For any of you who ever held a cluster of helium balloons and wondered if you could lift off into the air if you only had enough of them, John Ninomiya has the answer – yes, you can. John flies in a harness on which are attached clusters of giant helium-filled balloons. Releasing ballast – usually jugs of water – causes the cluster to rise. Descent requires slicing balloons open with a knife (John carries several with him on each flight).The rest is up to the wind.

John is a licensed hot-air balloonist who took up flying cluster balloons five years ago. Describing his hobby as a cross “between an extreme sport and a personal eccentricity,” John is one of only a handful of cluster balloonists in the world. He is currently engaged in “States of Enlightenment,” a multi-year project in which John will make at least one cluster balloon flight in each of the 50 states.

Last July, John attempted a cluster flight at the Wausau Balloon Festival as part of the Wisconsin leg of his U.S. balloon tour. The morning flight was cancelled due to inclement weather, but things cleared up later in the day to make a late afternoon flight, and a little bit of history, possible.

Clicking on the images, below, will enlarge each image.

Helping hands. A dozen volunteers arrive early in the morning to fill helium balloons and assist John Ninomiya on his Wisconsin cluster balloon flight. (Click on image to enlarge.)

© 2005 James Jordan
Harnessing helium. John Ninomiya (center right) directs volunteers attaching giant helium balloons to the harness he will use in Wisconsin's inaugural cluster balloon flight. (Click on image to enlarge.)

© 2005 James Jordan
Strapped in. John Ninomiya straps himself into the harness of his cluster balloon. In the foreground is the equipment he will take with him on his flight. (Click on image to enlarge.)

© 2005 James Jordan
Ready and waiting. His cluster balloon fully assembled and ready to go, John Ninomiya awaits clearance from the FAA to commence flight. After a lengthy wait, it is determined that the flight will not occur due to low clouds and poor visibility.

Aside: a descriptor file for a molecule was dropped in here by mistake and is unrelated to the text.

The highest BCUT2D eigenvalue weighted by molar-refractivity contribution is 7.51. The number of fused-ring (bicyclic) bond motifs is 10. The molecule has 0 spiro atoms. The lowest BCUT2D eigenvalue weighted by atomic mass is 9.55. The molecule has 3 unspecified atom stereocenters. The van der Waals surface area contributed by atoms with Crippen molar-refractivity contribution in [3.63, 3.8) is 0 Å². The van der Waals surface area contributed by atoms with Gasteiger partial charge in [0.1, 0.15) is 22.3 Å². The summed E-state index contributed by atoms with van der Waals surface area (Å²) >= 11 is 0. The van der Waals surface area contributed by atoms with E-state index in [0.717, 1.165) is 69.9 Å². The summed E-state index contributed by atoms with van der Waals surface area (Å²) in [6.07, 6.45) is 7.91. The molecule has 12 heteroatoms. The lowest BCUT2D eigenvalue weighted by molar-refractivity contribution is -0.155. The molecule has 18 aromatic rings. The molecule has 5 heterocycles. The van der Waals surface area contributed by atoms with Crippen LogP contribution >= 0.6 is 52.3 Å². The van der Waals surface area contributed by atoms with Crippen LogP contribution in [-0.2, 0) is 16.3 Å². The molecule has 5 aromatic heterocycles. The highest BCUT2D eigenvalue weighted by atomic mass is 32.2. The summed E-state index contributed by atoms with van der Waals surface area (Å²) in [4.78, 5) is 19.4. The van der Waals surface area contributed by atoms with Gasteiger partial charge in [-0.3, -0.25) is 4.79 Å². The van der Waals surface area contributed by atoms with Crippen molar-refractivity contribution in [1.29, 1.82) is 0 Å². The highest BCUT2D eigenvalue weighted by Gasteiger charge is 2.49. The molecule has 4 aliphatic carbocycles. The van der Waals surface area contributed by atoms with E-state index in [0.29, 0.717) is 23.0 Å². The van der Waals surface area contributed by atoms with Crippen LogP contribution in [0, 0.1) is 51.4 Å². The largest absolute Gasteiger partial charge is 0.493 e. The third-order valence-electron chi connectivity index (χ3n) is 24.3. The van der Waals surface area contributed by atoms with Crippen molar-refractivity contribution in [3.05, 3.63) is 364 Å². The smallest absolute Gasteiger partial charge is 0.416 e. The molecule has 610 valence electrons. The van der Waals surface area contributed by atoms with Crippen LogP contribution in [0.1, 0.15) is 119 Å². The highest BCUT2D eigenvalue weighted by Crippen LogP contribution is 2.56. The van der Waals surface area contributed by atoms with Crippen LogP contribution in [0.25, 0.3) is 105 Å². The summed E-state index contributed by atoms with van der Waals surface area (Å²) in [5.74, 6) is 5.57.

© 2005 James Jordan
Back to square one. John Ninomiya returns to the airport hangar in the back of a pickup truck after his cluster balloon flight is scrubbed.

© 2005 James Jordan
Wait and see. A frustrated John Ninomiya is consigned to wait until the weather clears before accomplishing Wisconsin's first cluster balloon flight.

© 2005 James Jordan
Clear skies. The skies over Wausau clear up in the afternoon ... perfect weather for John Ninomiya to attempt the first cluster balloon flight in Wisconsin.

© 2005 James Jordan
Off to the launch area. John Ninomiya's cluster balloon is led to the launch area at the Wausau airport by several assistants.

© 2005 James Jordan
Launch! John Ninomaya completes the Wisconsin leg of his "States of Enlightenment" cluster balloon tour.

© 2005 James Jordan

Saturday, May 21, 2005

Dusk at Portland Head Light Station, Portland, Maine.
© 2005 James Jordan

Welcome to my travelogue

Along every journey through life, there are people, places and circumstances that serve as points of light along the way. You know them ... friends, parents, mentors, dreamers, special places you return to every so often. Every contact adds richness to the person who is you.

This blog is a record of people, places and things that have caused me to stop and wonder at the marvelous passage we call life. And like a good traveler, I have photographs to share. Feel free to join me on this travelogue ...